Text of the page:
Massey Medal (outstanding career achievement in Canadian geography)
David Ley, of the University of British
Columbia’s geography department.
Martin Bergmann Medal (excellence in Arctic leadership and science)
David Hik, former executive director of
the Canadian International Polar Year
Geographic Literacy Award
Anne Smith Mansfield, geography
instructor in the faculty of education
at Queen’s University.
Innovation in Geography Teaching Award
Andrew Young, of G.P. Vanier
Secondary School in Courtenay, B.C.
3M Environmental Innovation Award
Jeff Golfman, president of Prairie Pulp
& Paper Inc., for innovations in the
industry and charitable work with Green
— Marika McKenzie
FRESH FACES AT CG EDUCATION
Six new regional representatives of
Canadian Geographic Education’s executive
committee were announced on Oct. 16. The
committee is now working on fulfilling the
strategic plan developed in 2012. The new
Alberta Greg Neil, Calgary
British Columbia Jozsef Budai, Coquitlam
Ontario Kim Wallace, Burlington
Atlantic John Trites, Berwick, N.S.
Northwest Territories, Nunavut and Yukon Geoff Buerger, Ulukhaktok, N.W.T. (reinstated for another three-year term)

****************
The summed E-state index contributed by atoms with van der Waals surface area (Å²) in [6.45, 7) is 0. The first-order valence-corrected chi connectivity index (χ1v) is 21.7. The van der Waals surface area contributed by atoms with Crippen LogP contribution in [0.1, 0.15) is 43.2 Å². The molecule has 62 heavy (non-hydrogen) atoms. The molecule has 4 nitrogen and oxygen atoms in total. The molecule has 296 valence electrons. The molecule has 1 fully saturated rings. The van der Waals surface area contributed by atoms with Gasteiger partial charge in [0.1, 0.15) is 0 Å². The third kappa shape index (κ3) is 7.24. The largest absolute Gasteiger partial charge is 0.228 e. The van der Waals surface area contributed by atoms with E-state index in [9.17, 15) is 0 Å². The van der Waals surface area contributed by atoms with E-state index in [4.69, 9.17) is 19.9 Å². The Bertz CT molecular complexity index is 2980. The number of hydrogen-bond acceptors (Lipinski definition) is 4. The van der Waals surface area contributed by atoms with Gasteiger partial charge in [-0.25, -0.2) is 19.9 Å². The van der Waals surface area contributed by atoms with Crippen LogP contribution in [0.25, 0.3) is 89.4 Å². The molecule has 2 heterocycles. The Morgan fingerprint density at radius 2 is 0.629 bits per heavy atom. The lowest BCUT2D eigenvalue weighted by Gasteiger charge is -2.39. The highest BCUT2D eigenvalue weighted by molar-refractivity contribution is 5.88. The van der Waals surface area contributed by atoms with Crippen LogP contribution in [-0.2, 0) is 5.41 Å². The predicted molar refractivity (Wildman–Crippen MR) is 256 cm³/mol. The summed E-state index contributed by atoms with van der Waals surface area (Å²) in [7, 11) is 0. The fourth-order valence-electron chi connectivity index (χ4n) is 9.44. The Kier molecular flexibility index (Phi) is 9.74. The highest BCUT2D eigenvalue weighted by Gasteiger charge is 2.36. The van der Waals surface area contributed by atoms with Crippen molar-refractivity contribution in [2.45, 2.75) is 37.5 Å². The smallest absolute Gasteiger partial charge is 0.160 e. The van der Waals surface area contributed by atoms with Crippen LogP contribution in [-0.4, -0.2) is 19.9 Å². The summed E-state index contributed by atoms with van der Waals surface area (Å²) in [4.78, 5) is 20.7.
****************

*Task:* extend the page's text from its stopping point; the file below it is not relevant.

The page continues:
Manitoba Rob Langston, Brandon (reinstated for another three-year term)
The term of Chantal Déry, the Quebec
representative, ends in June 2014.
Saskatchewan currently has no representation.
To learn more about the new representatives,
— Michela Rosano
BATEMAN GETS ON THE MAP
Canadian painter Robert Bateman captivated students at his namesake school in Ottawa on Nov. 12 with tales of his recent travels in Africa. During the event, Robert Bateman Public School students used Canadian Geographic Education’s giant floor map “Parks Canada: Places and Spaces for Everyone.” Bateman spoke at The Royal Canadian Geographical Society’s annual College of Fellows Dinner the following evening, where he was presented with the Society’s Gold Medal.
— Michela Rosano
TEACHER AN AWARD FINALIST
Connie Wyatt Anderson, chair of Canadian
Geographic Education and a teacher at Oscar
Lathlin Collegiate in the Opaskwayak Cree
Nation, Man., is a finalist for the 2013
Governor General’s History Award for
Excellence in Teaching. Awards will be
presented on Nov. 18 during the annual
Canada’s History Forum at the Canadian War
Museum in Ottawa.
— Michela Rosano
Alexandra Shackleton and Tim Jarvis at Ernest
Shackleton’s gravesite on South Georgia Island. (Photo: Jo Stewart/Shackleton Epic)
A live donkey is better than a dead lion,” Ernest Shackleton, the renowned British
explorer, once said. He was referring to his 1907 to 1909 Nimrod expedition,
and the difficult decision to turn back with just 180 kilometres left to the South Pole.
“He could’ve been the first, but because of that decision, Roald Amundsen did it in
1911,” says Alexandra Shackleton, the explorer’s granddaughter. “But his priorities
were his men. They were in bad physical condition, and might have died there.”